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  1. #1
    Nocturnal Guest

    Default Washington DC to San Francisco!

    Hello everyone!

    I am considering a road-trip from DC to San Fran, as I will be moving from east-cost. However, I am not sure if I should take it. I will be alone, so I am a bit concerned about getting bored on the way. Also, I am not too sure if continuous driving will make any adverse affect on my car's engine or turbos... as I am thinking to drive for at least 900 miles before I will take a break. It is 2860 miles in total.

    Any suggestions/advice will be great!

    This thread was made by a former member ("Nocturnal") and the thread is visible here as a cautionary tale for a too-rapid speed run planning thread. --- Editor
    Last edited by Mark Sedenquist; 04-06-2008 at 01:49 PM. Reason: navigation

  2. #2
    Join Date
    Jan 1998
    Location
    Las Vegas, Nevada
    Posts
    10,059

    Default Brain Cells are more important than turbos

    Quote Originally Posted by Nocturnal View Post
    I am considering a road-trip from DC to San Fran, as I will be moving .
    Welcome to the Great American RoadTrip Forum! Most of us here would jump at the chance to drive coast to coast -- hard to imagine anyone getting bored on such a trip.
    Also, I am not too sure if continuous driving will make any adverse affect on my car's engine or turbos...
    The car can take it, but a human driver can sustain no more than one such day in a row without serious degradation of their driving skills. If you don't have a minimum of five days to allocate to this adventure -- YOU SHOULD NOT DO IT.

    Here are some speed run ideas and tips and some solo road trip considerations.

    Mark
    Last edited by Mark Sedenquist; 03-21-2008 at 07:59 PM. Reason: typo in the title

  3. #3
    Nocturnal Guest

    Default re:

    Mark, thanks for the reply. I am also considering to drive at nights, so that I can save time and avoid traffic jams. Due to my shift timing, I already drive 50 miles everyday, after midnight...and I quite like it. However, what you guys suggest for the cross country speed-run. I have to be there in max three days, as I have to join my new office.

  4. #4
    Join Date
    Mar 2005
    Location
    Tucson, AZ
    Posts
    9,358

    Default I Really Don't Think So

    As a former night shift worker myself (9PM - 7AM Mon-Fri; 5PM - 7AM Sat &Sun) and someone who has driven a thousand miles at a shot, I understand your thoughts on this. BUT, this is not going to happen. You simply cannot perform this trick. Three 900+ mile days in a row are physically impossible. How many other ways are there to say this? If your new job depends on being there in three days then you have to fly. You cannot do it driving. Driving at night cuts down on the traffic, yes, but it also drains all the visual cues and pleasures from the trip and will lead to mental exhaustion on top of the physical draining. It's not the cure. Please, do not attempt this.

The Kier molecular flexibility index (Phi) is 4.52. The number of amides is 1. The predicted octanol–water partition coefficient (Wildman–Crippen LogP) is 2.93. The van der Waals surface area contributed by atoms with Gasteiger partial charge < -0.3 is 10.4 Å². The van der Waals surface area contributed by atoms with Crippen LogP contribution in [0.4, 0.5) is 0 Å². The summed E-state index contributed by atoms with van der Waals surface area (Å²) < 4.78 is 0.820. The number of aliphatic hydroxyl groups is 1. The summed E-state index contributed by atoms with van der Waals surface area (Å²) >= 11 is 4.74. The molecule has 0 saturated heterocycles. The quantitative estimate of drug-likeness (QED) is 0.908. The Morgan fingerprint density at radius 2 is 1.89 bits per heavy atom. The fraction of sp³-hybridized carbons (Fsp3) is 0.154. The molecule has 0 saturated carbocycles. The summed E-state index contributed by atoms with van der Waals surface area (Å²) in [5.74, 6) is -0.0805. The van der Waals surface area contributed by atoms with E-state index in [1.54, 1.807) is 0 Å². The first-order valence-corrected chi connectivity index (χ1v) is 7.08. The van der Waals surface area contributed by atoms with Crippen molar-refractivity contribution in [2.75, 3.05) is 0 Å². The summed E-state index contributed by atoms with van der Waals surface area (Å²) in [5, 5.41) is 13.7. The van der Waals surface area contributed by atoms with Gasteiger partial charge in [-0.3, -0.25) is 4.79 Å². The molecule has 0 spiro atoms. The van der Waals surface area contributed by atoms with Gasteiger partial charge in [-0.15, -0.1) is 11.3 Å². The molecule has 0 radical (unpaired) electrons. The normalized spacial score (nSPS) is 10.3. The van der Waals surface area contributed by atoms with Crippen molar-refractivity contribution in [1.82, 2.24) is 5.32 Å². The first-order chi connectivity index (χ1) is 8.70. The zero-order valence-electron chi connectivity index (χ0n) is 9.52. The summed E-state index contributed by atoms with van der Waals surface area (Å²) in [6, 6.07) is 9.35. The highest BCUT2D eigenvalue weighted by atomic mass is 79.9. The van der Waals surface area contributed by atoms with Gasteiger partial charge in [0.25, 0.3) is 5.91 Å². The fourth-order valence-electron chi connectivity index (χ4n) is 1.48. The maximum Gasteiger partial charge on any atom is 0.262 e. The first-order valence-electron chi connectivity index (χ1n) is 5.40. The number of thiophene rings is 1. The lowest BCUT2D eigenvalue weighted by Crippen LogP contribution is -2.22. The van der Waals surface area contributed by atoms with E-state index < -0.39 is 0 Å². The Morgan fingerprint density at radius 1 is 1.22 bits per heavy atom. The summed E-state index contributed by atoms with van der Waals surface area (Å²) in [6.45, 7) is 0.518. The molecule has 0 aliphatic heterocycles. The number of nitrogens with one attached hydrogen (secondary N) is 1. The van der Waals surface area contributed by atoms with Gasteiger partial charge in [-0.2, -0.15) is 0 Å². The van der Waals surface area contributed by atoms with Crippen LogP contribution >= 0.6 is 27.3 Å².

AZBuck

  5. #5
    Nocturnal Guest

    Default hmm...think so..

    Azbuck, thanks for the reply. In fact, I had a talk with my colleague, and he suggested not to take the interstate highways at night, as they are not safe. I guess, most of my highway driving was in in A5 and A9 in Germany, so I thought it should be safe. However, I do agree with you on one point that I will miss the scenery at night. I guess, now I will be driving during the day!

    Since, I will be mostly on I-80...does anyone have any particular advice/suggestion for any strech on this motorway?

  6. #6
    Join Date
    May 2003
    Location
    Green County, Wisconsin
    Posts
    13,063

    Default forest for the trees

    Its already been said twice, but I suppose repeating it one last time wouldn't hurt.

    Worrying about driving at night because of safety when you are considering driving 3 consecutive 900 mile trips, is a little like worrying about the affects of radiation if a nuclear bomb goes off down the street. In either case, you'd have to survive a much bigger and more dangerous issue before the secondary issue would even come up.

    There is nothing that is by itself dangerous about driving on the interstate at night. Millions of miles are driven every night in the US on the interstate system, and while you have to be more alert because of reduced visability of headlights compared to the sun, that's simple physics that apply to every road in the world.

    What is truly dangerous is driving while tired, both mentally and physically. It is simply not possible to drive 900 miles a day for 3 days in a row without becoming tired, regardless of what time of day you are driving. Professional drivers who travel across country every day and know their personal limits are forbidden by law from covering the kind of distances you are talking about because it is simply not safe, for the driver or anyone else who has to share the road with a fatigued person behind the wheel.